Impetigo is an infection of the skin caused by a bacteria. These infections can be highly contagious, and are easily spread not only from person to person, but also from one part of your body to another.
Impetigo infections typically take on two distinct forms. The first form is a vesiculopustular type in which you see thick gold colored, crusty lesions caused by staph aureus or certain species of streptococci. The second type is a bolus type, typically associated with staph aureus.
Impetigo is commonly seen in children, although it is not a pediatric disease. Anyone can be infected and show symptoms of impetigo.
The only symptom of impetigo is severe itching. On examination, the patient will have numerous lesions all over their skin. These lesions can take the form of flat macules, oozy pustules, and gold colored, crusty lesions.
When these crusty lesions are scraped away, they will often leave a denuded area of red skin. The most common location for impetigo is the face, although any other part of exposed skin can be involved.
In order to diagnose impetigo, your doctor will take a small sample of one of the lesions. This sample can be stained, and cultured. The culture will attempt to grow the bacteria which is causing the impetigo infection. If the bacteria is successfully grown, your doctor will be able to customize treatment for the infection.
There are two other conditions which can resemble impetigo. In order to successfully treat impetigo, it is important to rule these out before initiating therapy. Contact dermatitis can potentially resemble an impetigo infection. In these cases, the culture taken will not grow any bacteria. The other potential condition which can mimic impetigo is a herpes infection. Again, a herpes infection will not culture bacteria.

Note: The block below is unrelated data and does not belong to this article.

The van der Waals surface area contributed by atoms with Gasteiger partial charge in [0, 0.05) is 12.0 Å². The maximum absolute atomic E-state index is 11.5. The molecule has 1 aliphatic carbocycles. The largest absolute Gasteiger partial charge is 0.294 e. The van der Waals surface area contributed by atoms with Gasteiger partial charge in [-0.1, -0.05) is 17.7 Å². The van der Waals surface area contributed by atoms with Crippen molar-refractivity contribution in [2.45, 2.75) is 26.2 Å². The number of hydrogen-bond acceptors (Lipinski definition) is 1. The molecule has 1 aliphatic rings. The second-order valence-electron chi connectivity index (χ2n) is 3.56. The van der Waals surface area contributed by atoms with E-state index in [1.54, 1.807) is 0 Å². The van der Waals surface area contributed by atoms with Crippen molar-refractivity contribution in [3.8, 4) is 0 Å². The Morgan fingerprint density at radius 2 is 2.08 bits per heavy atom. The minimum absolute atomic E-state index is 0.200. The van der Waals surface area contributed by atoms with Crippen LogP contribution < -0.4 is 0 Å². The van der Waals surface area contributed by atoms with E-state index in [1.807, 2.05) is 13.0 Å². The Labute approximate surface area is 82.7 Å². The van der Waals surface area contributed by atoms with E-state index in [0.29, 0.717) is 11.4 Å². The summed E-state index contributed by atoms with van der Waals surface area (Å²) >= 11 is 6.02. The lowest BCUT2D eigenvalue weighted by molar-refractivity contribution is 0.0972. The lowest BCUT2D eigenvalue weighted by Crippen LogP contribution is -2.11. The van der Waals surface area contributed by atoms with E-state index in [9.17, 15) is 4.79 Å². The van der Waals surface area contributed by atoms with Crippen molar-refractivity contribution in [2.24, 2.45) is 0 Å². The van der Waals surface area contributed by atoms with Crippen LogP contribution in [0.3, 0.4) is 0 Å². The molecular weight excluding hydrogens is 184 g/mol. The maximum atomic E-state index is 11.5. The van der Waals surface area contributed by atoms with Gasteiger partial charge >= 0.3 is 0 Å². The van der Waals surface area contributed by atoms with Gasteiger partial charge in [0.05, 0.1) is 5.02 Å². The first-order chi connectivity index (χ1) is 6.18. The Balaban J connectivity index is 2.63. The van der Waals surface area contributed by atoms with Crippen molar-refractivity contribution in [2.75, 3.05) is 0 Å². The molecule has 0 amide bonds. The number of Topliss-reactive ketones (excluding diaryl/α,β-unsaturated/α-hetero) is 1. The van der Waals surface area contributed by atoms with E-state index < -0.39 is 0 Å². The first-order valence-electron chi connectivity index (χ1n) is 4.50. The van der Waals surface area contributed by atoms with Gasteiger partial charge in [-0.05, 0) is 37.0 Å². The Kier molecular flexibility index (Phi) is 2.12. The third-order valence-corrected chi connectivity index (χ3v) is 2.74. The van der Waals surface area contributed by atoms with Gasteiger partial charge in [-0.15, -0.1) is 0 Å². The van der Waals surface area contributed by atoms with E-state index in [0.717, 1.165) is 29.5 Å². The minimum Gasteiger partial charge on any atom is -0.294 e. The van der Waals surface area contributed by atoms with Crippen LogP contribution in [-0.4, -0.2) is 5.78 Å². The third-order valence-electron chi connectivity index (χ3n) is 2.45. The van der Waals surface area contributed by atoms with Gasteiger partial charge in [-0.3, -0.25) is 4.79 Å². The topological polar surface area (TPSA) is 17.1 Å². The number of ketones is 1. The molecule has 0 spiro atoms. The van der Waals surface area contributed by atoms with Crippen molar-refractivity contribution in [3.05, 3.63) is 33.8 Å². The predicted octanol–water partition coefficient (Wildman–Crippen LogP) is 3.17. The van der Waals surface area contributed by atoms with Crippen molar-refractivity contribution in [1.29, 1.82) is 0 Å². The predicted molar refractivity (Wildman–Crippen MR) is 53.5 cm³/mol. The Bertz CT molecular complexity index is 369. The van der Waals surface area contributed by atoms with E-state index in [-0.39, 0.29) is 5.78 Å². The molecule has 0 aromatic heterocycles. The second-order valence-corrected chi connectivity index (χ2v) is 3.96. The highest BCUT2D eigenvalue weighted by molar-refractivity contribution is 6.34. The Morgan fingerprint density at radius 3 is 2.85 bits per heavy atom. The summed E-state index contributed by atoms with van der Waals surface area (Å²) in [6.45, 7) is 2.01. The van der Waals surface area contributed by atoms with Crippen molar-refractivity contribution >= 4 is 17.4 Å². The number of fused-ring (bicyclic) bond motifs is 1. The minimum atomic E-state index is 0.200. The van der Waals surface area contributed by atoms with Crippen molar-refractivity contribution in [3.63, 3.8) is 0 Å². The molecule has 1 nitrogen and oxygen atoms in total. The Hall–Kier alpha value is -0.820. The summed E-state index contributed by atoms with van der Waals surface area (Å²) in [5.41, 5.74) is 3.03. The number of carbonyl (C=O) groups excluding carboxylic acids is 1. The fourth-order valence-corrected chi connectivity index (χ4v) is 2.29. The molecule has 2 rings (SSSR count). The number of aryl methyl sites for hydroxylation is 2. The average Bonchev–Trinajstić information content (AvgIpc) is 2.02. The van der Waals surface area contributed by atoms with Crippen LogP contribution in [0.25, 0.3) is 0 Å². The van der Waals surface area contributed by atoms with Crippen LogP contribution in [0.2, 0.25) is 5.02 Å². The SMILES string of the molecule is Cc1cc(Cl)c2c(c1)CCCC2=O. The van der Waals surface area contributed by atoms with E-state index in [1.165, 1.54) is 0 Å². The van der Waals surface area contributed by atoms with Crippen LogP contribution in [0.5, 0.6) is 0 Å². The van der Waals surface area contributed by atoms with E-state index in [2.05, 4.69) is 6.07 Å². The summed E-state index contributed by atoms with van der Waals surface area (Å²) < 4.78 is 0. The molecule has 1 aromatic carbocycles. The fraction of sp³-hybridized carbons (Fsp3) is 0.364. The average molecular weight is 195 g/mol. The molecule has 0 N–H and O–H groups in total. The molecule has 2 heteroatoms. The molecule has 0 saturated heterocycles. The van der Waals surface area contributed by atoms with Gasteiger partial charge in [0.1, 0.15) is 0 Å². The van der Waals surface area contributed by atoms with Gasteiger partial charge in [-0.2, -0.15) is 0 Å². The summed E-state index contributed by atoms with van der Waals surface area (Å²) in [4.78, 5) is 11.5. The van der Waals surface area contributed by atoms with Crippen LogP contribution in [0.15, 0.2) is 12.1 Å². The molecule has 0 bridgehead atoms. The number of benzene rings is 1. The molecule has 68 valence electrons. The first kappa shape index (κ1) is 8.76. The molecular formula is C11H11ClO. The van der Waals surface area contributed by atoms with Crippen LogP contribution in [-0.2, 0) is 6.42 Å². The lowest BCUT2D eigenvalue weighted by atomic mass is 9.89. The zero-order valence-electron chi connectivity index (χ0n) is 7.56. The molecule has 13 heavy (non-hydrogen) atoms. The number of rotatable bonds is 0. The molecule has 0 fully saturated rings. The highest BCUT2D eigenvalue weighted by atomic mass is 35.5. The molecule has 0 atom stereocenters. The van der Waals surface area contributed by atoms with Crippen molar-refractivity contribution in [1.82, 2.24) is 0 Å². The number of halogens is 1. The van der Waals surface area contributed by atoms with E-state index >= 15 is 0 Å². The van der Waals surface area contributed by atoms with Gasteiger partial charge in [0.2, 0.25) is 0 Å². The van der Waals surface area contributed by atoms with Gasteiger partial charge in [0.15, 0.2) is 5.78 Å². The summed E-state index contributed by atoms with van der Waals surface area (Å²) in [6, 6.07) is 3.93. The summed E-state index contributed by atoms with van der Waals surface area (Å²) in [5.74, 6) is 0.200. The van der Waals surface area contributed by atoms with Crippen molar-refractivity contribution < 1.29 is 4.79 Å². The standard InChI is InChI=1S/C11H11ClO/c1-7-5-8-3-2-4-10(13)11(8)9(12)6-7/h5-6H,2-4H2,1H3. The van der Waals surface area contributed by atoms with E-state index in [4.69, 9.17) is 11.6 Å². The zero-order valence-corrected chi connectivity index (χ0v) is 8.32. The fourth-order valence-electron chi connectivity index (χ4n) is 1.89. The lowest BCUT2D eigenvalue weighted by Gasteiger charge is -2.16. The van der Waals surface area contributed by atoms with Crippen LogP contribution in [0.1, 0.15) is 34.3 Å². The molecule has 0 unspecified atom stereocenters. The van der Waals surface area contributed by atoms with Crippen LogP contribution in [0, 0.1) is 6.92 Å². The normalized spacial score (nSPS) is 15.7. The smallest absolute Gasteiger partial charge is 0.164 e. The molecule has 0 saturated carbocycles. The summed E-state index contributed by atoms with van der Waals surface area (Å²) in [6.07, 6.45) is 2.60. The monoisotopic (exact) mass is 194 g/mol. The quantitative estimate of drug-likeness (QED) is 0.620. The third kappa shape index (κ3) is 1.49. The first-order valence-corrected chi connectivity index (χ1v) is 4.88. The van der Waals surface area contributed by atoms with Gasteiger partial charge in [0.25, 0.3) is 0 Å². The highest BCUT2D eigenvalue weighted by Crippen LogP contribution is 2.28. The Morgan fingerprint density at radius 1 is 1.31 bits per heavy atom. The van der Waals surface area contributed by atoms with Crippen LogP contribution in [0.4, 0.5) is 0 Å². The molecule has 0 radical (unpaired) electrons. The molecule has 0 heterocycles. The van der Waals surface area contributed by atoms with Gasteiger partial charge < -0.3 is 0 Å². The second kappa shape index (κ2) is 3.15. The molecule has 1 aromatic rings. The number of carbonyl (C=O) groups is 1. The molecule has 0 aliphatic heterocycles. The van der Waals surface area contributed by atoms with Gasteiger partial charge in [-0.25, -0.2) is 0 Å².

Treatment for an impetigo infection involves the use of antibiotics. Topical antibiotics are not typically as effective as oral antibiotics for impetigo. Your doctor has several antibiotics available, however some of the more common selections include Doxycycline and cephalosporins.
There is some concern that many of the bacteria, which cause impetigo, especially staph aureus, can be resistant to some antibiotics. In cases of resistant infections doxycycline, clindamycin and trimethoprim-sulfamethoxazole can be used.
Because impetigo is highly infectious, it is very important to isolate someone who has an infection in order to prevent the spread. Lesions which are open, crusty, or weeping any fluid must be managed with care. They can be cleaned with warm washcloths and towels. It is important not to wash these towels in the regular laundry and to keep them away from anyone who could be at risk for an impetigo infection.